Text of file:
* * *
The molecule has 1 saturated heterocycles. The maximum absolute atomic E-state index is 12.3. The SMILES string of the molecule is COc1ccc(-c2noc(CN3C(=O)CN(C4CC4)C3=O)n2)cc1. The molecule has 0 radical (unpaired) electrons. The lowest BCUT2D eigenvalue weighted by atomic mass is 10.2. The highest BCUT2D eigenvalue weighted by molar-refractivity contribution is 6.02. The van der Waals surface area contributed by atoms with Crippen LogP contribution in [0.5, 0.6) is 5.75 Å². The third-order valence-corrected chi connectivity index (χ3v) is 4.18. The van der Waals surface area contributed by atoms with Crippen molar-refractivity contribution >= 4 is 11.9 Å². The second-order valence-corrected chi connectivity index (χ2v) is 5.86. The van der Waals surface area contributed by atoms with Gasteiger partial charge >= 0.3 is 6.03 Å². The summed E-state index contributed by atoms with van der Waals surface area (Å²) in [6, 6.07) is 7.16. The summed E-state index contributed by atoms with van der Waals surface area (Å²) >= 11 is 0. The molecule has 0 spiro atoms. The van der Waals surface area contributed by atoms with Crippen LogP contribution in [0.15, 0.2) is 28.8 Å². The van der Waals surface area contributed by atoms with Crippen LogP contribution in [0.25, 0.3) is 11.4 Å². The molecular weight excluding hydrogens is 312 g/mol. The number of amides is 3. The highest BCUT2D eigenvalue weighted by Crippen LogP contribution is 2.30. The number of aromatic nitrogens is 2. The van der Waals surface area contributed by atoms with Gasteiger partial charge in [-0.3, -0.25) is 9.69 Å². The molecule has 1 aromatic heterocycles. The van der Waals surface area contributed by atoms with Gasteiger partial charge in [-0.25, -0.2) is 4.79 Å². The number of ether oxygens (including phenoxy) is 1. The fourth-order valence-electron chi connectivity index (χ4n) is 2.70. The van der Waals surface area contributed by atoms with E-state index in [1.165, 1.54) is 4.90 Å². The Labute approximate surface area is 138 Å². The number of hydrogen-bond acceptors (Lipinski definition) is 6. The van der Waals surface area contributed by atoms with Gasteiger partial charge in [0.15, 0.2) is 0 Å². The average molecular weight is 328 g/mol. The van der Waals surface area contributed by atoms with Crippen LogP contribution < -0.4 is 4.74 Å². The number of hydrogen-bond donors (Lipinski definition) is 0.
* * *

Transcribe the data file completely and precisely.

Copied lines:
The molecule has 1 saturated heterocycles. The maximum absolute atomic E-state index is 12.3. The SMILES string of the molecule is COc1ccc(-c2noc(CN3C(=O)CN(C4CC4)C3=O)n2)cc1. The molecule has 0 radical (unpaired) electrons. The lowest BCUT2D eigenvalue weighted by atomic mass is 10.2. The highest BCUT2D eigenvalue weighted by molar-refractivity contribution is 6.02. The van der Waals surface area contributed by atoms with Crippen LogP contribution in [0.5, 0.6) is 5.75 Å². The third-order valence-corrected chi connectivity index (χ3v) is 4.18. The van der Waals surface area contributed by atoms with Crippen molar-refractivity contribution >= 4 is 11.9 Å². The second-order valence-corrected chi connectivity index (χ2v) is 5.86. The van der Waals surface area contributed by atoms with Gasteiger partial charge >= 0.3 is 6.03 Å². The summed E-state index contributed by atoms with van der Waals surface area (Å²) in [6, 6.07) is 7.16. The summed E-state index contributed by atoms with van der Waals surface area (Å²) >= 11 is 0. The molecule has 0 spiro atoms. The van der Waals surface area contributed by atoms with Crippen LogP contribution in [0.15, 0.2) is 28.8 Å². The van der Waals surface area contributed by atoms with Crippen LogP contribution in [0.25, 0.3) is 11.4 Å². The molecular weight excluding hydrogens is 312 g/mol. The number of amides is 3. The highest BCUT2D eigenvalue weighted by Crippen LogP contribution is 2.30. The number of aromatic nitrogens is 2. The van der Waals surface area contributed by atoms with Gasteiger partial charge in [-0.3, -0.25) is 9.69 Å². The molecule has 1 aromatic heterocycles. The van der Waals surface area contributed by atoms with Gasteiger partial charge in [-0.25, -0.2) is 4.79 Å². The number of ether oxygens (including phenoxy) is 1. The fourth-order valence-electron chi connectivity index (χ4n) is 2.70. The van der Waals surface area contributed by atoms with E-state index in [1.165, 1.54) is 4.90 Å². The Labute approximate surface area is 138 Å². The number of hydrogen-bond acceptors (Lipinski definition) is 6. The van der Waals surface area contributed by atoms with Gasteiger partial charge in [0.15, 0.2) is 0 Å². The average molecular weight is 328 g/mol. The van der Waals surface area contributed by atoms with Crippen LogP contribution < -0.4 is 4.74 Å². The number of hydrogen-bond donors (Lipinski definition) is 0.